Estate Tax Increase Would Add Billions In Revenue, Say Wealthy Progressives

REDFORD, MI  - DECEMBER 10:  U.S. President Barack Obama smiles as he speaks about the economy at the Daimler Detroit Diesel
REDFORD, MI - DECEMBER 10: U.S. President Barack Obama smiles as he speaks about the economy at the Daimler Detroit Diesel engine plant December 10, 2012 in Redford, Michigan. The President and Congress have not yet come to an agreement regarding how to extend the Bush-era tax cuts, which expire at the end of this year (the so-called 'fiscal cliff'). Republicans in Congress want the tax cuts to continue to apply to all tax payers, whereas the President wants them to apply only to tax payers who earn less than $250,000 a year. (Photo by Bill Pugliano/Getty Images)

WASHINGTON - A coalition of three dozen ultra-wealthy progressives, including billionaire Warren Buffett, former President Jimmy Carter, philanthropist George Soros and former Treasury Secretary Robert Rubin, launched a new effort Tuesday to press members of Congress and the White House to raise the estate tax in order to provide additional revenue for the federal budget.

"A substantial estate tax can provide revenues at a time when our federal government badly needs revenues … and the estate tax will do this without an adverse effect," Rubin said on a conference call organized by the progressive group, Responsible Wealth.

So far, negotiations between the White House and congressional Republicans surrounding the "fiscal cliff" have largely focused on added revenue from higher tax rates for top income levels. But as the December 31 deadline nears, alternative revenue streams are attracting renewed attention.

According to the nonpartisan Tax Policy Center, raising the estate tax by just 10% could produce more than $250 billion in added revenue over the next ten years. In contrast, raising the tax rate on the top 2 percent of earners would only produce around $100 billion in the same period, according to the Congressional Budget Office.

Members of Responsible Wealth, including Bill Gates Sr., Abigail Disney, and Richard Rockefeller, believe that a progressive estate tax is both sound fiscal policy and a personal civic responsibility for wealthy Americans whose families benefited from government investment at all levels of their businesses. "My grandfather Roy and his brother Walt both made their fortunes because of the American system, because there was funding for infrastructure, roads, highways, and regulations," said Disney. "I have no desire to compound my already significant advantages, especially not on the backs of the middle class."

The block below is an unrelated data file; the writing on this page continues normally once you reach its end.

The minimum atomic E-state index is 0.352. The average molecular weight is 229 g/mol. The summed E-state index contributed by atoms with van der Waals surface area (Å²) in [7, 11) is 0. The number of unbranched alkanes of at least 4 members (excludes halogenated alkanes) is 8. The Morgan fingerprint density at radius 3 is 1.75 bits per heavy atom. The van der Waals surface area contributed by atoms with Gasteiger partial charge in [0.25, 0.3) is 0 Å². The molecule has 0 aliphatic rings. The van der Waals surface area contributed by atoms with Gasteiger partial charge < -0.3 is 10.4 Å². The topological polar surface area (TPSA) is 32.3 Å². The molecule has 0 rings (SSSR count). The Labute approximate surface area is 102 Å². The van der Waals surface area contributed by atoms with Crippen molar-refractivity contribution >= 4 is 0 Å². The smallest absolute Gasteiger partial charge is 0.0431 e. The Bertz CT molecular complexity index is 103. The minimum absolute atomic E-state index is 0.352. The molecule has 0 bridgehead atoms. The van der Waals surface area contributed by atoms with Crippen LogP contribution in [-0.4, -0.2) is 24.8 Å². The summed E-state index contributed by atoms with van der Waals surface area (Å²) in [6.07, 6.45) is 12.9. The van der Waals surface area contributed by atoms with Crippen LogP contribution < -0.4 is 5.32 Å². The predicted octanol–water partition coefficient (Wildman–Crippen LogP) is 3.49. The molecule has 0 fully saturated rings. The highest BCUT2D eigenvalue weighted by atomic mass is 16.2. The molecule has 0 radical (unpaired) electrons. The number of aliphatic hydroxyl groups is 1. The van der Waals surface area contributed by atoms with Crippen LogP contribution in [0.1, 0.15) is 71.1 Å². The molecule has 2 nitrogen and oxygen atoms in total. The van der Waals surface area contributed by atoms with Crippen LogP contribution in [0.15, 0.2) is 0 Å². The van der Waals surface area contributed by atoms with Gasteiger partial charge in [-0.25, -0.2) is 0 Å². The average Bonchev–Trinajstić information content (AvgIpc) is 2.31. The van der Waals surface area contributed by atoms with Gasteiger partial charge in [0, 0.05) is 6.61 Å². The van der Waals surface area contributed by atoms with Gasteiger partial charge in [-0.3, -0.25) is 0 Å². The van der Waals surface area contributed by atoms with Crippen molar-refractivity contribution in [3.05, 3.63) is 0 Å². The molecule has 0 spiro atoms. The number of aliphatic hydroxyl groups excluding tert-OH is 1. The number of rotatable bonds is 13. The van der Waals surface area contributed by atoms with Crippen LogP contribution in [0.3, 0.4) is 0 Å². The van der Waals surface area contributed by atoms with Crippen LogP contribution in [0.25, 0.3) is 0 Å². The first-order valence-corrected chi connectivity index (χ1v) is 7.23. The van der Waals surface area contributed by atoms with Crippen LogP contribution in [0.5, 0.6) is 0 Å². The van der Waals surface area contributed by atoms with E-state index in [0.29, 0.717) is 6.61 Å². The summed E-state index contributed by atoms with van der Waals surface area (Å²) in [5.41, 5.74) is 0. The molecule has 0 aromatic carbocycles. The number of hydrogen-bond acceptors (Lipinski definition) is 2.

Members of Responsible Wealth have proposed a plan that goes well beyond the one put forth by President Barack Obama, which calls for raising the current estate tax by 10 percent, to a maximum of 45% of an estate's value above a $7.5 million exemption per couple.

Responsible Wealth's proposal would lower that exemption to $4 million so more estates qualify for the tax, and would include a gradual increase in rates on the very largest fortunes -- up to as much as 55%, members said. Exact details of the increase have yet to be nailed down. The group hopes it will find congressional support for the plan, and said talks with the White House are in the works.

Winning congressional support for such a progressive plan might be tougher than it sounds. The estate tax has long been a thorny issue on Capitol Hill, where it is universally reviled by Republicans who label it a "death tax." A number of Senate Democrats from farm-heavy states also oppose estate taxes, which they say interfere with farmers' ability to pass family farms to the next generation.

Three of those Democrats, Mark Pryor (Ark.), Mary Landrieu (La.), and Senate Finance Committee Chair Max Baucus (Mont.) are up for reelection in 2014, which is likely part of the reason the White House hasn't made a bigger deal out of the estate tax.

Another part of the reason is that polls show that Americans generally favor repealing the estate tax, although polling percentages can shift significantly based on how certain questions are phrased. There is also widespread confusion over how many people might actually be eligible for the tax, with more people believing they could be eligible than actually would be.

Currently only around 4,000 people in the United States are affected by the estate tax policy. In 2011, around 3,200 people paid estate taxes, and of those, only 50 were family farms or small businesses.



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